Factor (F) VII is a vitamin K-dependent glycoprotein synthesized in the liver and secreted into the circulation as a single-chain zymogen that, once activated, plays a pivotal role in the initiation of coagulation. Following vascular injury, FVII, in combination with the membrane protein tissue factor (TF) (FVIIa/TF complex) and in the presence of calcium, cleaves FIX and FX to their activated forms, leading to the generation of thrombin [1,2]. FVII deficiency in humans is a rare autosomal recessive coagulopathy, with an estimated frequency of 1:500 000, which results in a bleeding diathesis ranging from mild to severe [3]. More than 130 mutations in the human FVII (hFVII) gene, with varying effects on protein expression and function, have been reported (http://europium.csc.mrc.ac.uk).

Naturally occurring hereditary FVII deficiency has been previously reported in Beagle dogs maintained in research colonies in the USA, Canada, and a few countries in Europe, as well as in the companion animal population [4–8]. This disorder is associated with a mild to moderate bleeding tendency, but in most research animal colonies FVII deficiency has been noted incidentally, when routine coagulation screens performed prior to experimental studies revealed prolonged prothrombin times (PT) [4,5]. However, it is not clear if any research colonies currently screen Beagles for FVII deficiency.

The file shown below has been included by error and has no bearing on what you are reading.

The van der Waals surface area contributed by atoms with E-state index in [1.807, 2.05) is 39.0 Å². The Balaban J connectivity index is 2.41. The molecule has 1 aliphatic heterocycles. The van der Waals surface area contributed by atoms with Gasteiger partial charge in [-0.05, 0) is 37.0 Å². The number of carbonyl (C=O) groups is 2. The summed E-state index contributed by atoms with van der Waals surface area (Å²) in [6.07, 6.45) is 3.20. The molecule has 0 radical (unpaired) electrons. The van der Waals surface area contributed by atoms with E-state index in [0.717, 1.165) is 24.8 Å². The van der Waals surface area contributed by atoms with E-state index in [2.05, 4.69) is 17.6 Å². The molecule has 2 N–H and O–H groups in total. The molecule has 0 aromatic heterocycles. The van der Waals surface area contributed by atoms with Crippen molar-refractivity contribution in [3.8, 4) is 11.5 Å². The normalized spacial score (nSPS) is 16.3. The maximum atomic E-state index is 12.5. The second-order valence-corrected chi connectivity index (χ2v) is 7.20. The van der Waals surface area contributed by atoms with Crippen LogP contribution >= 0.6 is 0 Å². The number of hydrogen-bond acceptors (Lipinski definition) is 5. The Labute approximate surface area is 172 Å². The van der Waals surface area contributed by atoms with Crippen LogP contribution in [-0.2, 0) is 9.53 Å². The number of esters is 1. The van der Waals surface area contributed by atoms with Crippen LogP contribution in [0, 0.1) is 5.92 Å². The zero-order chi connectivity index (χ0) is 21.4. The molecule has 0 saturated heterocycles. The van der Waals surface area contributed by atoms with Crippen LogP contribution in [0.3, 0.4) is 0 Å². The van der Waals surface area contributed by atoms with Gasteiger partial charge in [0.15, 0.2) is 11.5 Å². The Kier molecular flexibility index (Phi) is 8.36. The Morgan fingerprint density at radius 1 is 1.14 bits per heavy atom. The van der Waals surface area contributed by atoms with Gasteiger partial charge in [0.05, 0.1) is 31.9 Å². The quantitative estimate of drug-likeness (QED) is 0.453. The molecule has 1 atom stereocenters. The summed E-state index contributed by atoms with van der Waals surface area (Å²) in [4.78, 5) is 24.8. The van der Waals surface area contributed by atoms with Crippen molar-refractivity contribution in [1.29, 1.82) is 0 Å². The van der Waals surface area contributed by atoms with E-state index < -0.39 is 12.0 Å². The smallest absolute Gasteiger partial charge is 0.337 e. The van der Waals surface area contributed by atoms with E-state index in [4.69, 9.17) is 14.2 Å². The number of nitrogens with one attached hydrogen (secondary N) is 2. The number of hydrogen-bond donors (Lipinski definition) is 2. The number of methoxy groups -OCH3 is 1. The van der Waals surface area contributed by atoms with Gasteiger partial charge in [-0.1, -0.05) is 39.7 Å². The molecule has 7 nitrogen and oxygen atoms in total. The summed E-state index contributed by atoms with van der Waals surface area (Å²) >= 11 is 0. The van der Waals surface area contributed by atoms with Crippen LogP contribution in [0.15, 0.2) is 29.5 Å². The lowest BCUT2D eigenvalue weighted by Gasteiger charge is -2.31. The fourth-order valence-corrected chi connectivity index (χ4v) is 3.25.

A canine model of FVII deficiency is desirable for translational research in coagulation and investigation of novel therapeutic approaches, including gene therapy. In this report, we describe the cloning of the canine FVII (cFVII) cDNA and the molecular characterization of a single missense mutation in the second epidermal growth factor-like (EGF-2) domain as the cause of FVII deficiency in Beagles in research colonies and in the companion animal population. Through in vitro expression studies, we demonstrate that the mutation is associated with impaired secretion as well as reduced activity of the activated form. We also describe a DNA-based screening test for FVII deficiency in Beagles. Using this test on a small sample from a US Beagle research colony, we found that the allelic frequency of the FVII deficiency (G96E) is approximately 31%. This rapid DNA screening test will aid in the identification of dogs that are homozygous or heterozygous for this coagulation defect, allowing investigators to effectively eliminate this trait from dogs commonly utilized in biological, pharmacological, and toxicological research studies.